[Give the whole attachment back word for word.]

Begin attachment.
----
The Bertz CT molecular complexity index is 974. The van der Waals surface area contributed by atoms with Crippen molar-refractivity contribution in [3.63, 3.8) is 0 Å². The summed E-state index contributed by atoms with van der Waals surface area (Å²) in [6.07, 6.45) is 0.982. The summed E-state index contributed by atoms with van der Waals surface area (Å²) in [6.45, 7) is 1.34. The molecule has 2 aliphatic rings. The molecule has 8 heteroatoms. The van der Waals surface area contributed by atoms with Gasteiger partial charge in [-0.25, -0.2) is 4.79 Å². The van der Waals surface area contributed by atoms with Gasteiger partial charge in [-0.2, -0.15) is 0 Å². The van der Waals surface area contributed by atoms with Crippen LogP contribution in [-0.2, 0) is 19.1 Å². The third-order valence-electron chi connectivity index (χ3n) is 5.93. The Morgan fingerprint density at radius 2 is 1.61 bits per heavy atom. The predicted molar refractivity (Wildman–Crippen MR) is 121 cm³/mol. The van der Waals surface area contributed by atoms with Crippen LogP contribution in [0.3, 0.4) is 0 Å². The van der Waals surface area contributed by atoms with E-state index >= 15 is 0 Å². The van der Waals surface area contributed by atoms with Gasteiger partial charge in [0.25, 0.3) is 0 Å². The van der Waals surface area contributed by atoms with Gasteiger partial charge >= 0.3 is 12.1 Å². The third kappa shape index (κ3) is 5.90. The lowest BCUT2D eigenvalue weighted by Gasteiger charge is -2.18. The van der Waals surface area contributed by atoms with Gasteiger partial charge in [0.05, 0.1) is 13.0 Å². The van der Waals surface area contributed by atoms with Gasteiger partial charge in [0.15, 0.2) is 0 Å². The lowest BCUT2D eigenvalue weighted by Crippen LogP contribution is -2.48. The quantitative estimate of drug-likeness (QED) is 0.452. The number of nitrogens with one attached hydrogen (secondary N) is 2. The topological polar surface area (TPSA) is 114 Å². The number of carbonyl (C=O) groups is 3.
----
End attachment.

The Bertz CT molecular complexity index is 974. The van der Waals surface area contributed by atoms with Crippen molar-refractivity contribution in [3.63, 3.8) is 0 Å². The summed E-state index contributed by atoms with van der Waals surface area (Å²) in [6.07, 6.45) is 0.982. The summed E-state index contributed by atoms with van der Waals surface area (Å²) in [6.45, 7) is 1.34. The molecule has 2 aliphatic rings. The molecule has 8 heteroatoms. The van der Waals surface area contributed by atoms with Gasteiger partial charge in [-0.25, -0.2) is 4.79 Å². The van der Waals surface area contributed by atoms with Gasteiger partial charge in [-0.2, -0.15) is 0 Å². The van der Waals surface area contributed by atoms with Crippen LogP contribution in [-0.2, 0) is 19.1 Å². The third-order valence-electron chi connectivity index (χ3n) is 5.93. The Morgan fingerprint density at radius 2 is 1.61 bits per heavy atom. The predicted molar refractivity (Wildman–Crippen MR) is 121 cm³/mol. The van der Waals surface area contributed by atoms with Crippen LogP contribution in [0.3, 0.4) is 0 Å². The van der Waals surface area contributed by atoms with E-state index >= 15 is 0 Å². The van der Waals surface area contributed by atoms with Gasteiger partial charge in [0.25, 0.3) is 0 Å². The van der Waals surface area contributed by atoms with Gasteiger partial charge >= 0.3 is 12.1 Å². The third kappa shape index (κ3) is 5.90. The lowest BCUT2D eigenvalue weighted by Gasteiger charge is -2.18. The van der Waals surface area contributed by atoms with Gasteiger partial charge in [0.05, 0.1) is 13.0 Å². The van der Waals surface area contributed by atoms with Gasteiger partial charge in [0.15, 0.2) is 0 Å². The lowest BCUT2D eigenvalue weighted by Crippen LogP contribution is -2.48. The quantitative estimate of drug-likeness (QED) is 0.452. The number of nitrogens with one attached hydrogen (secondary N) is 2. The topological polar surface area (TPSA) is 114 Å². The number of carbonyl (C=O) groups is 3.